What does it mean to be human?

Sam Whittaker, Head of Strategy Development at the CIPD asks how we find humanity at work

What does it mean to be human?

There is much talk in the media about how technology is bringing profound and unstoppable change to the world of work. In 2013, researchers Frey and Osborne predicted that 47% of US jobs were susceptible to automation by 2050. More recently, Deloitte has claimed that automation, though a net benefit to the UK economy, has removed 800,000 jobs since 2001, and that up to 11m UK jobs have a high chance of being automated within the next 20 years.

Reports espousing the rise of technology now proliferate, yet as we think about the future of work, what does that mean in terms of the impact on productivity, on requirements for skills, on job design, education? What does this mean for our children and future generations who have to navigate this brave new world? How do we make technology our friend and not our foe?

Finding our humanity at work

So critical are these question that we at the CIPD want to help convene a conversation around the rallying cry ‘the future of work is human’; to debate and discuss what the future of work could and should look like. But in beginning to answer that question, should we first understand what it means to be human?

One place to start, perhaps, is in looking at the Universal Declaration of Human Rights, a declaration adopted by the United Nations General Assembly on 10 December 1948 in Paris. It set out, for the first time, the notion of fundamental human rights; ideas of tolerance and respect for others, the right to being treated with dignity and respect, rights to desirable work, to freedom of movement and so on.

As the human rights lawyer, Helena Kennedy has been exploring in a current Radio 4 series, can we actually claim that humanity is a universal idea? Is a notion of humanity – that transcends nation states, religion and local laws – true or realistic? And if so, how do we adhere to that within our own cultures and contexts? Or does the declaration provide an ethical framework, as Helena Kennedy put it, to shine a light on what we must consider when dealing with people?

Human beings — wonderful and messy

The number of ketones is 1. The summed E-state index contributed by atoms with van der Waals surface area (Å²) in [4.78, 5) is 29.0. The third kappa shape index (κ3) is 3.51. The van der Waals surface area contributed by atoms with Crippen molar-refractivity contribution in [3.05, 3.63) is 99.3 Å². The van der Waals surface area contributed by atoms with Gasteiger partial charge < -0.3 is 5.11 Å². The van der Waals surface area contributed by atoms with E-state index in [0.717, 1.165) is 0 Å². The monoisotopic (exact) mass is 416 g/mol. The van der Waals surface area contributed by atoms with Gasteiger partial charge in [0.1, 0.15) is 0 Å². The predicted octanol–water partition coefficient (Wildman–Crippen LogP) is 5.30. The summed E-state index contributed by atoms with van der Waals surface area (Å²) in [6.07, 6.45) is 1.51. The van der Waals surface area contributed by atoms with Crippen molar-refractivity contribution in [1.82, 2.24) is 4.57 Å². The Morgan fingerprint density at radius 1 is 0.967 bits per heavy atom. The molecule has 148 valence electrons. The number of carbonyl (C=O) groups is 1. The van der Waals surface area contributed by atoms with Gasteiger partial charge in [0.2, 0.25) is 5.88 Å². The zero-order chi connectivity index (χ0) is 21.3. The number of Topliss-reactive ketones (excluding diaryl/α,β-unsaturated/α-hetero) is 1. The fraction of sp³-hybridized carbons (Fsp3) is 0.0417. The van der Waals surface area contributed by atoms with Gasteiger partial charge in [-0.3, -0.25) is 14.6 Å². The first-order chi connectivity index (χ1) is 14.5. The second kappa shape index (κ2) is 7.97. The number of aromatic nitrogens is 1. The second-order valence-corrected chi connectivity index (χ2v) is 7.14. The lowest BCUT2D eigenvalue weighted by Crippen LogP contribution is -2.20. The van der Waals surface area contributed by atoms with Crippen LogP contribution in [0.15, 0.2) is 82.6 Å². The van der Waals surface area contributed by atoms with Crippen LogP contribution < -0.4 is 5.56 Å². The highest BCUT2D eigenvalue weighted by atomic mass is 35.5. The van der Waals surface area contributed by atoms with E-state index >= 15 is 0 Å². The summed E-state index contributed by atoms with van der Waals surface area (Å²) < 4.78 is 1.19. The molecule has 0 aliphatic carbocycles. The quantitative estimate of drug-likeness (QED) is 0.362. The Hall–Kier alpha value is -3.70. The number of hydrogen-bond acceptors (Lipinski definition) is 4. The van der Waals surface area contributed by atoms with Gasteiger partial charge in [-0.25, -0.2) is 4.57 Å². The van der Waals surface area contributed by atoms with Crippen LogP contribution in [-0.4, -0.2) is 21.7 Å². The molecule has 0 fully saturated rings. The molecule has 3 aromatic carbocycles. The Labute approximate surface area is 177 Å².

Of course, as we celebrate the anniversary of Shakespeare’s death, we are reminded of all facets of the human condition — in all its glory and all its ‘messiness’. Both my daughters are currently studying Macbeth at school and we are reminded in the opening scene, in the witches’ prophecy, that ‘fair is foul and foul is fair’ and of the ambiguity inherent in the human condition.

Origins of humanity

The Smithsonian in the US has a research initiative exploring what it means to be human. This work recognises that attempts to answer this question is, in part, helped by understanding the origins of being human. It is fascinating to read the scientific evidence that shows how human characteristics came about and, more interestingly, to note that within just the past 12,000 years, our species, Homo sapiens, has been so successful ‘that we have inadvertently created a turning point in the history of life on Earth’. And judging by the numerous answers they have had to posting the question of what it means to be human, clearly outlines both the multiplicity of views and the passion of the debate.

If the future of work is human… what does that mean?

Philosophers, theologians and scientists alike have struggled to define humanity for many centuries. Clearly, the answer isn’t straightforward. So, if the future of work is human, what does that mean? The CEO of Sodexo, Michel Landel, wrote in 2013 that ‘today, the new frontier of performance is human.’ People need to be put at the heart of business models: their creativity, innovation, empathy, their ability to ask ‘why’, their humanness.

What does it mean to aim beyond efficiency to lives worth living, where humans flourish and organisations, economies and societies prosper?

Would love to hear your thoughts…

Join the debate on Twitter using the hashtag #workischanging